Library Of Congress

Babe Ruth

As experts and casual fans alike predicted at the beginning of the season, the Cleveland Cavaliers and the Golden State Warriors are facing each other in the NBA Finals for the third consecutive year.

It is the first time in NBA history that the same teams have met in the finals three times in a row. Even with powerhouse franchises throughout the years in the NBA like the Celtics and Lakers in the 1950s, 1960s and 1980s, this had never occurred.

The NBA is the last of the four major professional sports leagues to have such a championship trilogy. Let's look at these instances:

World Series: New York Giants vs. New York Yankees (1921, 1922, 1923)

Polo Grounds With Yankee Stadium In The Distance

In 1921 and 1922, the Giants and Yankees both played home games at the Polo Grounds, so there was no real home field advantage for either team. The Giants won both years. The 1921 World Series was the last played with a best-of-nine format. In 1922, Game 2 ended in a tie, the last time that a tie occurred in the World Series. In 1923, Yankee Stadium opened, and Yankees won their first World Series. Hall of Famers from this trilogy: John McGraw, Dave Bancroft, Jesse Burkett, Frankie Frisch, Travis Jackson, George Kelly, Casey Stengel, Ross Youngs, Miller Huggins, Frank Baker, Waite Hoyt, Herb Pennock and Babe Ruth. (Lou Gehrig made his MLB debut in 1923 but wasn't on the Yankees' World Series roster.)

NFL Championship: Cleveland Browns vs. Detroit Lions (1952, 1953, 1954)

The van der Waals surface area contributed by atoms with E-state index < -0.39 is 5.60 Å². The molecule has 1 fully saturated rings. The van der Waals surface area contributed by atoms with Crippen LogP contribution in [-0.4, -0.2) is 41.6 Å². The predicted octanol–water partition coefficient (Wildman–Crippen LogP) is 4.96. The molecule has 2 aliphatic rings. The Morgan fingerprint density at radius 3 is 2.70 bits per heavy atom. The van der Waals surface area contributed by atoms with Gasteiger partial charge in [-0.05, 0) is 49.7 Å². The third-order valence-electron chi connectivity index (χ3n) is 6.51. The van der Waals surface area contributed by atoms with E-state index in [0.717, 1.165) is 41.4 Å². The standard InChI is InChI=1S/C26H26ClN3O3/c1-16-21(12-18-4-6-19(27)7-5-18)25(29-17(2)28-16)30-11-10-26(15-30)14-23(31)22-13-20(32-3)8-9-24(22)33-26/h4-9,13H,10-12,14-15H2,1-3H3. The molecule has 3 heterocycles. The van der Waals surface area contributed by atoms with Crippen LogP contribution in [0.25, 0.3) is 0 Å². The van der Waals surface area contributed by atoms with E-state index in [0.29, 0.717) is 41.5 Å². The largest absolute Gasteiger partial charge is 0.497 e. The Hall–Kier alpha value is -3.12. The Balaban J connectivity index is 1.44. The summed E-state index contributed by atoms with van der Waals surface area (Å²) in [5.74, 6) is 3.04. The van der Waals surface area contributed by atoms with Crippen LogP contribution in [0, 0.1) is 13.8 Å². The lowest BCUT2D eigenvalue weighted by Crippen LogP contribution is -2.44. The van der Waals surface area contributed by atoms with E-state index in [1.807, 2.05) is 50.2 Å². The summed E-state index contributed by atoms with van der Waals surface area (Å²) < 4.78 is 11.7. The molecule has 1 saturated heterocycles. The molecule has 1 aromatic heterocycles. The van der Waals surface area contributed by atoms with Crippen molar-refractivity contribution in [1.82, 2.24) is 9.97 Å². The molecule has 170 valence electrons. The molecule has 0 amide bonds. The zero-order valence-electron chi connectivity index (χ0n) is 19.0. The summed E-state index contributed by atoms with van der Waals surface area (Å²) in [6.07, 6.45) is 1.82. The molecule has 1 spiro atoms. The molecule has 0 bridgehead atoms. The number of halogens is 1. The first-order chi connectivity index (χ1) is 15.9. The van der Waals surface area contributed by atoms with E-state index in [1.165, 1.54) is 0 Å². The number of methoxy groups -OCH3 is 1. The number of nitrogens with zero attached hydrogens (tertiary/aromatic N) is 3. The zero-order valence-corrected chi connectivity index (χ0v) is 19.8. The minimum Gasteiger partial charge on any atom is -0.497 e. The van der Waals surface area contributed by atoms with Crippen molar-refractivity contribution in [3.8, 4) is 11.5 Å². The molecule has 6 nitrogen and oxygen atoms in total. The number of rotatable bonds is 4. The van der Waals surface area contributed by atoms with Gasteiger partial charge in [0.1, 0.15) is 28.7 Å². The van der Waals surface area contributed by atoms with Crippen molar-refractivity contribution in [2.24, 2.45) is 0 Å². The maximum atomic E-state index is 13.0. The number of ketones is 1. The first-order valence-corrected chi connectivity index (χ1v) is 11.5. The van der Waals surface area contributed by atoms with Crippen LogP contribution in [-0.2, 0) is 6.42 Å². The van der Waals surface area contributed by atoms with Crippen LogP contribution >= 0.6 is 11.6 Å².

Doak Walker

In 1952, the Lions beat the Browns at Cleveland 17-7. Doak Walker (pictured above) had a 67-yard touchdown run for Detroit. In 1953, the Lions hosted the title game and won 17-16 as Bobby Layne hit Jim Doran on a touchdown pass late in the fourth quarter. The Browns got their payback in 1954 with a 56-10 home victory. Cleveland quarterback Otto Graham had three touchdown passes and three touchdown runs. The Browns won the NFL Championship again in 1955, but this time against the Rams. Hall of Famers from this trilogy: Bobby Layne, Lou Creekmur, Dick Stanfel, Yale Lary, Jack Christensen, Doak Walker, Joe Schmidt, Otto Graham, Marion Motley, Lou Groza, Frank Gatski, Dante Lavelli, Bill Willis, Len Ford, Chuck Noll and Doug Atkins.

Stanley Cup Final: Detroit Red Wings vs. Montreal Canadiens (1954, 1955, 1956)

Maurice Richard

You would figure there should have been more than one trilogy when the NHL consisted of just the Original Six teams, but this was it. Detroit won in 1954 as winger Tony Leswick scored in overtime of Game 7. The Red Wings won another seven-game series in 1955. This was the franchise's last championship until 1997. Canadiens icon Maurice Richard didn't play in the 1955 series because he had been suspended for the Richard Riot. In 1956, the Canadiens won in five games with Richard netting the Cup-clinching goal. Hall of Famers in this trilogy: Jean Beliveau, Butch Bouchard, Bernie Geoffrion, Doug Harvey, Tom Johnson, Elmer Lach, Dickie Moore, Bert Olmstead, Jacques Plante, Maurice Richard, Henri Richard, Keith Allen, Al Arbour, Alex Delvecchio, Red Kelly, Ted Lindsay, Marcel Pronovost, Terry Sawchuk, Glenn Hall, John Bucyk, Murray Costello, Norm Ullman and Gordie Howe.

Despite whatever roster changes that the NBA will experience through the draft and free agency, it is still difficult to see an end to the dominance of the Cavaliers and the Warriors. If they happen to meet again in the 2018 NBA Finals, we'll save you the trouble of looking up the word for it: tetralogy.